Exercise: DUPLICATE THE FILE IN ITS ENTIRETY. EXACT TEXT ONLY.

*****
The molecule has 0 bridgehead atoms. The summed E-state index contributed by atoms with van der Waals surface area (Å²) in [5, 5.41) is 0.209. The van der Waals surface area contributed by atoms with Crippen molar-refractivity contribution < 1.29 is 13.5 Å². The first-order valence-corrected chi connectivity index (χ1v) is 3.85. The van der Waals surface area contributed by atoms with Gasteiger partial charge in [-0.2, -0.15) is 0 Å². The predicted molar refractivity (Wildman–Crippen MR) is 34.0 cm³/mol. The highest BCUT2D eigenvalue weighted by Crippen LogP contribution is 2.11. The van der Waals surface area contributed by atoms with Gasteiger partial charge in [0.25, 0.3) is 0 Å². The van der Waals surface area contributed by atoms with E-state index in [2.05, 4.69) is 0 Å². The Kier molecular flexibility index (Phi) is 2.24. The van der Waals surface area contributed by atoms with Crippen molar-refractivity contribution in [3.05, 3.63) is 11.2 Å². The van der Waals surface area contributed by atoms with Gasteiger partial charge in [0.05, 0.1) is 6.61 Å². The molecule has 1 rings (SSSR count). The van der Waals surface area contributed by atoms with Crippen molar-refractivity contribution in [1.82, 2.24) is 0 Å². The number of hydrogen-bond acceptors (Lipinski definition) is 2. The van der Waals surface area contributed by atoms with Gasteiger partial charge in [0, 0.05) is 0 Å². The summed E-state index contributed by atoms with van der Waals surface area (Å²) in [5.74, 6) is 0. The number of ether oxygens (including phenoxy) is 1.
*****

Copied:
The molecule has 0 bridgehead atoms. The summed E-state index contributed by atoms with van der Waals surface area (Å²) in [5, 5.41) is 0.209. The van der Waals surface area contributed by atoms with Crippen molar-refractivity contribution < 1.29 is 13.5 Å². The first-order valence-corrected chi connectivity index (χ1v) is 3.85. The van der Waals surface area contributed by atoms with Gasteiger partial charge in [-0.2, -0.15) is 0 Å². The predicted molar refractivity (Wildman–Crippen MR) is 34.0 cm³/mol. The highest BCUT2D eigenvalue weighted by Crippen LogP contribution is 2.11. The van der Waals surface area contributed by atoms with Gasteiger partial charge in [0.25, 0.3) is 0 Å². The van der Waals surface area contributed by atoms with E-state index in [2.05, 4.69) is 0 Å². The Kier molecular flexibility index (Phi) is 2.24. The van der Waals surface area contributed by atoms with Crippen molar-refractivity contribution in [3.05, 3.63) is 11.2 Å². The van der Waals surface area contributed by atoms with Gasteiger partial charge in [0.05, 0.1) is 6.61 Å². The molecule has 1 rings (SSSR count). The van der Waals surface area contributed by atoms with Crippen molar-refractivity contribution in [1.82, 2.24) is 0 Å². The number of hydrogen-bond acceptors (Lipinski definition) is 2. The van der Waals surface area contributed by atoms with Gasteiger partial charge in [0, 0.05) is 0 Å². The summed E-state index contributed by atoms with van der Waals surface area (Å²) in [5.74, 6) is 0. The number of ether oxygens (including phenoxy) is 1.